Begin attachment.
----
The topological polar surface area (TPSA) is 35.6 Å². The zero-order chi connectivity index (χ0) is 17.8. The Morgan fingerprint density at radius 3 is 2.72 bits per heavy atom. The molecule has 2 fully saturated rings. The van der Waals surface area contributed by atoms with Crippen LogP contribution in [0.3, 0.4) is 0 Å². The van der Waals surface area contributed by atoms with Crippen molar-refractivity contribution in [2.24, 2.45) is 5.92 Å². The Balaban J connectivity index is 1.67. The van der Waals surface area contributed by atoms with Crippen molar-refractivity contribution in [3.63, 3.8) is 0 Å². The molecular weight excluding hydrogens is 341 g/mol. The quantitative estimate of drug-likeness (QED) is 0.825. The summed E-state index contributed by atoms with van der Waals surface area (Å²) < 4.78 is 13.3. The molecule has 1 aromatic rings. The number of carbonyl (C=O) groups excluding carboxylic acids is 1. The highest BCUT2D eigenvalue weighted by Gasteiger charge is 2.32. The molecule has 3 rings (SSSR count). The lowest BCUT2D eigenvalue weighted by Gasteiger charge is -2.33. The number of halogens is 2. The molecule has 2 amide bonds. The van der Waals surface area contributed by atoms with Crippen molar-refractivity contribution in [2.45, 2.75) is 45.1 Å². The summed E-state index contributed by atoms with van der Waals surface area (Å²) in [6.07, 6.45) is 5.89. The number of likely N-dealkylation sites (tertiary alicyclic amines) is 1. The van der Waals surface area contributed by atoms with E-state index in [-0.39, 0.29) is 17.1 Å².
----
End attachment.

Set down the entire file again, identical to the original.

The topological polar surface area (TPSA) is 35.6 Å². The zero-order chi connectivity index (χ0) is 17.8. The Morgan fingerprint density at radius 3 is 2.72 bits per heavy atom. The molecule has 2 fully saturated rings. The van der Waals surface area contributed by atoms with Crippen LogP contribution in [0.3, 0.4) is 0 Å². The van der Waals surface area contributed by atoms with Crippen molar-refractivity contribution in [2.24, 2.45) is 5.92 Å². The Balaban J connectivity index is 1.67. The van der Waals surface area contributed by atoms with Crippen molar-refractivity contribution in [3.63, 3.8) is 0 Å². The molecular weight excluding hydrogens is 341 g/mol. The quantitative estimate of drug-likeness (QED) is 0.825. The summed E-state index contributed by atoms with van der Waals surface area (Å²) < 4.78 is 13.3. The molecule has 1 aromatic rings. The number of carbonyl (C=O) groups excluding carboxylic acids is 1. The highest BCUT2D eigenvalue weighted by Gasteiger charge is 2.32. The molecule has 3 rings (SSSR count). The lowest BCUT2D eigenvalue weighted by Gasteiger charge is -2.33. The number of halogens is 2. The molecule has 2 amide bonds. The van der Waals surface area contributed by atoms with Crippen molar-refractivity contribution in [2.45, 2.75) is 45.1 Å². The summed E-state index contributed by atoms with van der Waals surface area (Å²) in [6.07, 6.45) is 5.89. The number of likely N-dealkylation sites (tertiary alicyclic amines) is 1. The van der Waals surface area contributed by atoms with E-state index in [-0.39, 0.29) is 17.1 Å².